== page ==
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Independent UK - May 2018

... The world’s most populous state and rising superpower, China, is officially communist, albeit nominally. And socialist ideas remain prevalent throughout the world. The resurgence of socialism could be seen in the Chavismo new left wave of Latin American politics (admittedly now in the process of being rolled back). In the US, self-proclaimed socialist senator Bernie Sanders could well have been as unlikely an occupant of the Oval office as Donald Trump – if the Democratic National Committee had not conspired against him.

In the UK, unapologetic socialist Jeremy Corbyn swept to the leadership of Her Majesty’s opposition, appointed Trotskyist John McDonnell as shadow chancellor (McDonnell recently told the Financial Times that their aims for Britain are socialist), pronounced socialism as no longer a dirty word to a delirious conference, before garnering 40 per cent of the vote in the general election. In France, Jean Luc Mélenchon performed respectably in the first round of the French elections, commanding nearly 20 per cent of the vote. In Greece, the left-wing Syriza government remains in power – even though its manifesto has been crushed by international finance capital. Its former finance minister and firebrand Yanis Varoufakis describes himself as a lapsed Marxist. His recent essay penned in The Guardian cites Marx’s analysis as both the key to understanding our present predicament and the way out of it.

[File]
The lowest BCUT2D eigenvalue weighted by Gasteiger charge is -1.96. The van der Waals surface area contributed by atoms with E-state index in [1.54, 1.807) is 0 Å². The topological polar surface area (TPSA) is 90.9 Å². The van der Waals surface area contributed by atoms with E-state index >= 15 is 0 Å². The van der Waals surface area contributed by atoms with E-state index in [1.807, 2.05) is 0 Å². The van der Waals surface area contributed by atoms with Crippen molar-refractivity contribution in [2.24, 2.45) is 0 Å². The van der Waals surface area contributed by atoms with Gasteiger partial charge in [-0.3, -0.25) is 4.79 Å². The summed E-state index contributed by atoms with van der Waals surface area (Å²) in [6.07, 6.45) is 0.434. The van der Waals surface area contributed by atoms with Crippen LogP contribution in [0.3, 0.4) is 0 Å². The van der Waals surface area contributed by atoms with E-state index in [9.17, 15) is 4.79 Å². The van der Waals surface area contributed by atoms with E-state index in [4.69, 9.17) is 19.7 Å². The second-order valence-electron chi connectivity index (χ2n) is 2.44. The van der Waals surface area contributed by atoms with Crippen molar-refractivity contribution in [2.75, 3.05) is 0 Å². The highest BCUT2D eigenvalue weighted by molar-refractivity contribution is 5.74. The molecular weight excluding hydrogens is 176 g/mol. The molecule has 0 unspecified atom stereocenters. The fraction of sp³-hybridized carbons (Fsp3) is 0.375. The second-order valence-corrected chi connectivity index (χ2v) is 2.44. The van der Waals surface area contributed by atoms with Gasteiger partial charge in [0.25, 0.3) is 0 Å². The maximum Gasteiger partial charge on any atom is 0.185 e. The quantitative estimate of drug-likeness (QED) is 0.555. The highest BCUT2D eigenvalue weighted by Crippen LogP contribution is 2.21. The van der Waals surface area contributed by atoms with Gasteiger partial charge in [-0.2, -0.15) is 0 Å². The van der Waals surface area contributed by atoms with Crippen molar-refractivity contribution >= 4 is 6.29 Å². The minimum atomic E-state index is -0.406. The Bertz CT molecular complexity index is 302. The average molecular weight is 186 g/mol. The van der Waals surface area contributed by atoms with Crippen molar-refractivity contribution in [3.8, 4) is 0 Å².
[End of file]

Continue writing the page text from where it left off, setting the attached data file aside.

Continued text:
Millennial capitalism

In 2015, socialism was the most searched word on Merriam Webster’s online dictionary. Socialism does not carry historical baggage for a younger generation left behind by the iniquities of capitalism. A Harvard study found that a majority of millennials reject capitalism and a third are in favour of socialism. This is what might be called the revenge of Marx; the rehabilitation of one of the world’s historical philosophers. Marx inverted Hegelian doctrine into dialectical materialism, affirming that it was material relations that were responsible for consciousness and social relations  –  not the other way round. In 2011, back when it was still unfashionable to confess to being Marxist, Oxford University literary theorist Professor Terry Eagleton boldly decreed that the bearded prophet had been right after all. Eagleton is no longer alone.

A slew of books herald the end of capitalism, in the words of economic sociologist Wolfgang Streeck, and announce that we are entering the epoch of Postcapitalism, according to the gospel of journalist and author Paul Mason. The most dangerous philosopher in the West, Slavoj Zizek,  according to The New Republic magazine ,  is communist; one of his recent tomes, Living in the End Times, conjures up the apocalyptic sense of the death throes of capitalism. ...
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